The Dusky Flycatcher, a common breeding species throughout much of mountainous western North America, inhabits open coniferous forest, mountain chaparral, aspen groves, streamside willow thickets and brushy open areas. This species typically nests in deciduous trees and shrubs within a few meters of the ground, weaving its nest of plant fibers and animal hair into an upright crotch. Only females incubate, but they are often fed by their mates; both adults feed young, which fledge in about 18 days. Although little is known about the Dusky's diet, its foraging tactics have been well-studied. Primarily an aerial forager¿a sit-and-wait predator¿it sallies forth after flying insects or occasionally pounces on prey on the ground.
Like other small temperate-zone flycatchers, the Dusky appears to be particularly vulnerable to bad weather. Severe spring rain and snow may kill entire local breeding populations. Likewise weather may account for a significant percentage of total nest failures, equal in many years to what is taken by predators. Nevertheless, survey data suggest that this species is at least holding its own, if not growing in numbers, in most regions where it nests. The Dusky may benefit from forestry practices that thin dense coniferous stands or leave small openings.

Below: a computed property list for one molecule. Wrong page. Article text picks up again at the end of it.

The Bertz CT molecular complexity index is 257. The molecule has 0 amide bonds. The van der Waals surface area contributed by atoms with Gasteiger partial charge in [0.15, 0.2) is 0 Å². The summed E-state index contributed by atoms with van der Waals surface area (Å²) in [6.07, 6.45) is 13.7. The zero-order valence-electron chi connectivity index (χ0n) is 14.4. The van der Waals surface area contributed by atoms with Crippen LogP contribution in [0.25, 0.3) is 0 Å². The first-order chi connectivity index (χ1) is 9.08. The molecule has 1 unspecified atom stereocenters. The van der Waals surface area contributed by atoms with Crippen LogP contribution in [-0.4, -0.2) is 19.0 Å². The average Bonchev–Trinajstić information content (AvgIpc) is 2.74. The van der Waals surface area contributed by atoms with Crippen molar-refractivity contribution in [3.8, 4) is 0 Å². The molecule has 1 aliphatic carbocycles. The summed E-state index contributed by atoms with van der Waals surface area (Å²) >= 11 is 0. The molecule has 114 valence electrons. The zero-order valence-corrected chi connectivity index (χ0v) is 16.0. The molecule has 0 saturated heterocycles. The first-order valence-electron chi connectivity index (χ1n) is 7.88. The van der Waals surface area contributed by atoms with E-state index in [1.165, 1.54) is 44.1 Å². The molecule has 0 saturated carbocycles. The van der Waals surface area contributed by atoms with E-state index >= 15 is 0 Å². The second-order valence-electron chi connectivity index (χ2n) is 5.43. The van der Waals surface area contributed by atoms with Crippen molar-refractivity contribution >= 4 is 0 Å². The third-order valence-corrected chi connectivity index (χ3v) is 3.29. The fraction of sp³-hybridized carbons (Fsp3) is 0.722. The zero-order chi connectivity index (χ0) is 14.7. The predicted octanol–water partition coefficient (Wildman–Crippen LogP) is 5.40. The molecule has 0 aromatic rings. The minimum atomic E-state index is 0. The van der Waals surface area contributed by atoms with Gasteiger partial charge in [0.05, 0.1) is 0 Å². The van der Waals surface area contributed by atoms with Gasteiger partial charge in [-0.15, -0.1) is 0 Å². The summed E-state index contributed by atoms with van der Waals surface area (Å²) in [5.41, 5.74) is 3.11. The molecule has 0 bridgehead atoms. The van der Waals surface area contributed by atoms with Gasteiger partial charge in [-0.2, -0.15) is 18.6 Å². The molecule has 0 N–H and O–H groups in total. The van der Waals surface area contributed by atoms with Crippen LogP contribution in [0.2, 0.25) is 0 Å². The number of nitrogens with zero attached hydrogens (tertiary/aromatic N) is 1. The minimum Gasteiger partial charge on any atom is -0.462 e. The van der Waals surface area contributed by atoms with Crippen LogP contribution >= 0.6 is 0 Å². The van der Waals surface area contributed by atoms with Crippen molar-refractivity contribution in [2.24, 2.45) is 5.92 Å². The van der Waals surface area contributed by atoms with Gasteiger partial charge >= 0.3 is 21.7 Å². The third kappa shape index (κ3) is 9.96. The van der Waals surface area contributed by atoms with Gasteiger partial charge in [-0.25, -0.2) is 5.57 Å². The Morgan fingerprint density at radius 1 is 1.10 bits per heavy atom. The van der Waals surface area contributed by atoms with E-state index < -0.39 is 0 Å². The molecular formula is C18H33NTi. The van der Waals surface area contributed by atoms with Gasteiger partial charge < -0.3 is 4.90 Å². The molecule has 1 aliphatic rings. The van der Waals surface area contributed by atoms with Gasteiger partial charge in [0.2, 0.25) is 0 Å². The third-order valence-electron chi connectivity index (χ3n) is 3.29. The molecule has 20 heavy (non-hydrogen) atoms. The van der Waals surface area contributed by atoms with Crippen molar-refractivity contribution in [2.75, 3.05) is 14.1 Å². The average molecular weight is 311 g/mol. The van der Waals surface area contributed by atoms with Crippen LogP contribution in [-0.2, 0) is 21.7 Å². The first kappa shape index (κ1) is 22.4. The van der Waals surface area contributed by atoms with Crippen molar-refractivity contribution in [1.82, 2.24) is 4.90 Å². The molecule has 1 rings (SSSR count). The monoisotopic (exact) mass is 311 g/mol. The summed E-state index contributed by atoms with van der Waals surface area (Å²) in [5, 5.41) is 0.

The genus Empidonax is composed of a number of morphologically similar species that have long confused ornithologists. In western North America, geographical overlap of Dusky, Hammond's (E. hammondii), and Gray (E. wrightii) flycatchers, in particular, has led to confusion and disagreement as to the taxonomic status of these species. The convoluted taxonomic history of E. oberholseri attests to this fact. Until late in the 19th century, the Dusky and Gray flycatchers were disguised together as E. obscurus (Wright's Flycatcher). From that period until the publication of the Fifth Edition of the American Ornithologists' Union Check-list (1957), the Dusky and Gray flycatchers were considered distinct species, known respectively as Wright's Flycatcher (E. wrightii) and Gray Flycatcher (E. griseus), although there was still much confusion as to the criteria of species identification. When Phillips (1939) considered the type specimen of E. wrightii to represent the Gray Flycatcher, and not the Dusky Flycatcher, the name oberholseri was proposed to cover the form Dusky Flycatcher and wrightii was assigned to the Gray Flycatcher. Phillips' identification was corroborated when Johnson (1963a) verified identification of the type of the Gray Flycatcher by segregating age categories.
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